- ... Which can be undercut a little bit by a sarcastic response: "Cheap advice... from a dragon."
- At various points during the game, you're given the opportunity to complete quests by having Varric smooth-talk the bad guys into cooperating (such as convincing a group of Tevinter slavers that the boy they picked up was the Viscount's son, or that an apostate Hawke was an Enchanter sent by the circle to track down malificarum). He's brilliant, and his stories are always moments of awesome. One of the developers has noted that if you let Varric open his mouth, he's already won.
- While dealing with slavers, at one point the leader tells his men to take Hawke. The attack response from a sarcastic Hawke has this:
Hawke: I'd make a terrible slave. I talk too much. (whips out knife and puts it to the leader's throat) And I also do that.
- After Feynriel is rescued from slavers, he questions Hawke's motivations in helping him as Hawke doesn't know him. A mage Hawke creates a glowing orb from thin air and tells Feynriel, "I am you."
- Rogue!Hawke gets one when rescuing Feynriel. "Come no closer!" shouts the slaver, but one of Hawke's responses involves saying s/he's close enough, whipping out a throwing knife, getting a 300-style slo-mo and nailing the slaver in the throat, sparing you a fight.
- A bit of a Funny Moment as well, if you have Merrill with you when trying to root out the group of apostates in act one, one of the mages will try to appeal to her to help them, leading to this:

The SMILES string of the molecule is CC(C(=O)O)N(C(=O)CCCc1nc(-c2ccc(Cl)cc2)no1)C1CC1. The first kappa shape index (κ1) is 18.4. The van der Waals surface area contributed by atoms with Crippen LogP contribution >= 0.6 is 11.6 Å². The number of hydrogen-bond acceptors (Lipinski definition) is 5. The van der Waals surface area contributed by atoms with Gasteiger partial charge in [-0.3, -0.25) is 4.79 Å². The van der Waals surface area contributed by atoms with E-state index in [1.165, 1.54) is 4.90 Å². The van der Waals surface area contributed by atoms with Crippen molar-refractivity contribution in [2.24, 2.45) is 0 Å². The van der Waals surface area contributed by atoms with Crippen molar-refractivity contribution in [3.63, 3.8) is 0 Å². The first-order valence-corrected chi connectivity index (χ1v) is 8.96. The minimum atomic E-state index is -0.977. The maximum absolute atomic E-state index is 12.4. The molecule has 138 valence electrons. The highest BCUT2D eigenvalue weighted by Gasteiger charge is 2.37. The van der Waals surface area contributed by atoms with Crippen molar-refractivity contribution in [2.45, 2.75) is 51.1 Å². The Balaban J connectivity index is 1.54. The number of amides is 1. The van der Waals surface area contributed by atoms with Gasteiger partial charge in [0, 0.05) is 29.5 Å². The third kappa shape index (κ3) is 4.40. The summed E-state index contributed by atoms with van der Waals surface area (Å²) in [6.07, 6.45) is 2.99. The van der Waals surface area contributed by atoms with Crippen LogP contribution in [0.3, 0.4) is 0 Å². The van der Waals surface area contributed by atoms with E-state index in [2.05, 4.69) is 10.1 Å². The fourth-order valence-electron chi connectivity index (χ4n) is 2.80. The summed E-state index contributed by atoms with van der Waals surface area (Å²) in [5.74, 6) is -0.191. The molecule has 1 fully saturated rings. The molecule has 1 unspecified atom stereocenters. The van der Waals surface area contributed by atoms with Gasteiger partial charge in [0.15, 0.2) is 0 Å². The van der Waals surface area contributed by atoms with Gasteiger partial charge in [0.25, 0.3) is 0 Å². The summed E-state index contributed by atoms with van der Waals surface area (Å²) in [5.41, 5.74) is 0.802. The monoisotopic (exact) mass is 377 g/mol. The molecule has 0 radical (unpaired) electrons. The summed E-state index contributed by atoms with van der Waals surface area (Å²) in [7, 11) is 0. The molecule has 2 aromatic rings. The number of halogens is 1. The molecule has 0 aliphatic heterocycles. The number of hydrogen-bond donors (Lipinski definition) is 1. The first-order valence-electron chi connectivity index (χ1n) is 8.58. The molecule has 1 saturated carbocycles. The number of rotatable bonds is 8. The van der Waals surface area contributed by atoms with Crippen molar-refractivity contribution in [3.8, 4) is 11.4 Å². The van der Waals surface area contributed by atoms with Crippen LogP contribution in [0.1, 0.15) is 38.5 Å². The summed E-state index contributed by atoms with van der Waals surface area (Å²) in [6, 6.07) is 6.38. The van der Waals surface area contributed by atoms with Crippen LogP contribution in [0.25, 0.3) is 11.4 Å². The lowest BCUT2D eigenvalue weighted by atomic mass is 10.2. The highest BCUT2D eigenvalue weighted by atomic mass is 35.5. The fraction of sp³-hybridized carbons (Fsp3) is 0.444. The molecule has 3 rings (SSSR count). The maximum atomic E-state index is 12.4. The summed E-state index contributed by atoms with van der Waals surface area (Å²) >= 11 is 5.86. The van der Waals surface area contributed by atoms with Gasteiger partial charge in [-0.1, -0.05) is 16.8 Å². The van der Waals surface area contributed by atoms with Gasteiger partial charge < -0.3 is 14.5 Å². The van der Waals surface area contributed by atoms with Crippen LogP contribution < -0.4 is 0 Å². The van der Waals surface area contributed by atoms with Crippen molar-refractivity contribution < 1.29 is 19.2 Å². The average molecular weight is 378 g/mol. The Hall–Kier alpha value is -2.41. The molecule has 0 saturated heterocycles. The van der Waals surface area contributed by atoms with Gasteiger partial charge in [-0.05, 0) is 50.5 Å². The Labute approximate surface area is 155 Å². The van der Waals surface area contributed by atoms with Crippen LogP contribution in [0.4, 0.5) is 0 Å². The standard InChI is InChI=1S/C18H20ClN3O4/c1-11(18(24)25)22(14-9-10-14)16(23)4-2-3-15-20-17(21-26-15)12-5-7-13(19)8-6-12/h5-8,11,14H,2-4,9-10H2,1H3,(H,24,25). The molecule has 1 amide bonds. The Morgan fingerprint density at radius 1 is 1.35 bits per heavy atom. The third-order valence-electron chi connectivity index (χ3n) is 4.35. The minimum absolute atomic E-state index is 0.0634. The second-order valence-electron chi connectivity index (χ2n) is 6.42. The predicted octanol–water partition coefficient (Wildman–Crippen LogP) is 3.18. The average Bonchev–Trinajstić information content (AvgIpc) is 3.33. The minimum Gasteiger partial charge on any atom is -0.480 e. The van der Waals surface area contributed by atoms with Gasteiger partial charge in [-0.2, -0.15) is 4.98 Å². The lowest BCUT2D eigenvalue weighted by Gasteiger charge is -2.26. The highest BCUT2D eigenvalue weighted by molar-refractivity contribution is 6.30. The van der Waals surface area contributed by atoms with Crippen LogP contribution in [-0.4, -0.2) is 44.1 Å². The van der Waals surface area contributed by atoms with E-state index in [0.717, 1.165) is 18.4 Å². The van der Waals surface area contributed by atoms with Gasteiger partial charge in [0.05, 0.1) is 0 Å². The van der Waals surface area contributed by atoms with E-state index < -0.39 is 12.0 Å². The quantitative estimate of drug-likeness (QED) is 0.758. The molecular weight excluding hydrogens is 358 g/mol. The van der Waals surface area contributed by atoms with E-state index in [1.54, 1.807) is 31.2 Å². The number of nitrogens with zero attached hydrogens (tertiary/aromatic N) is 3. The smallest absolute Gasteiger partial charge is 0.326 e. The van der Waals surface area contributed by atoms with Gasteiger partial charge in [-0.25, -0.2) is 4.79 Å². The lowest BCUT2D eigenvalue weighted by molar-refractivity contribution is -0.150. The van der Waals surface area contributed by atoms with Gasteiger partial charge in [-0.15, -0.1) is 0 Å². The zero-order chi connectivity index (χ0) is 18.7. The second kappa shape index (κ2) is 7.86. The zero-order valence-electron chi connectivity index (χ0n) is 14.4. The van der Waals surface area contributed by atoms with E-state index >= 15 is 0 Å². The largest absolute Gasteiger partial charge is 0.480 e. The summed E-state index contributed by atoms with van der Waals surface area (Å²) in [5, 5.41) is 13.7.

Merrill: Didn't you notice the pointy ears and tattoos? I'm Dalish. You are not. My. Own.
- During the quest "Enemies Among Us", you're tasked with questioning Idunna at the Blooming Rose, who happens to be a mage and, of course, dabbles in blood magic, which she uses to force a Psychic-Assisted Suicide on you. A Warrior/Rogue!Hawke needs help from a Mage party member, but a Mage!Hawke can break the control themself, in a most awesome way. It's the sudden shift from strain to control in Hawke's voice and the resulting Oh Crap! from Idunna that does it.
Hawke: I... will not... be toyed with!
- Varric's Imagine Spot at Bartrand's mansion; it's more or less the medieval equivalent of Scarface (1983) and just as awesome.
- Emeric the templar deserves a nod for doggedly pursuing his investigation of a serial killer operating in Kirkwall. Sure, he was mistaken about Gascard's guilt, but he correctly surmised that Gascard was connected to the murders. Emeric continues his investigation even after the city guards and his fellow templars dismiss his suspicions.
Emeric: Women are dying out there and no one's doing anything.
- If you take Gascard Du Puis with you to save your mother during "All That Remains" and Varric's in the party, it's eventually revealed that the former's not as innocent as he seems when Quentin offers to properly teach him blood magic. Varric's response? As Gascard starts talking about how eager he is to learn from his master, he suddenly gets a crossbow bolt through his throat, courtesy of Bianca.
Varric: What? You were going to do that, right?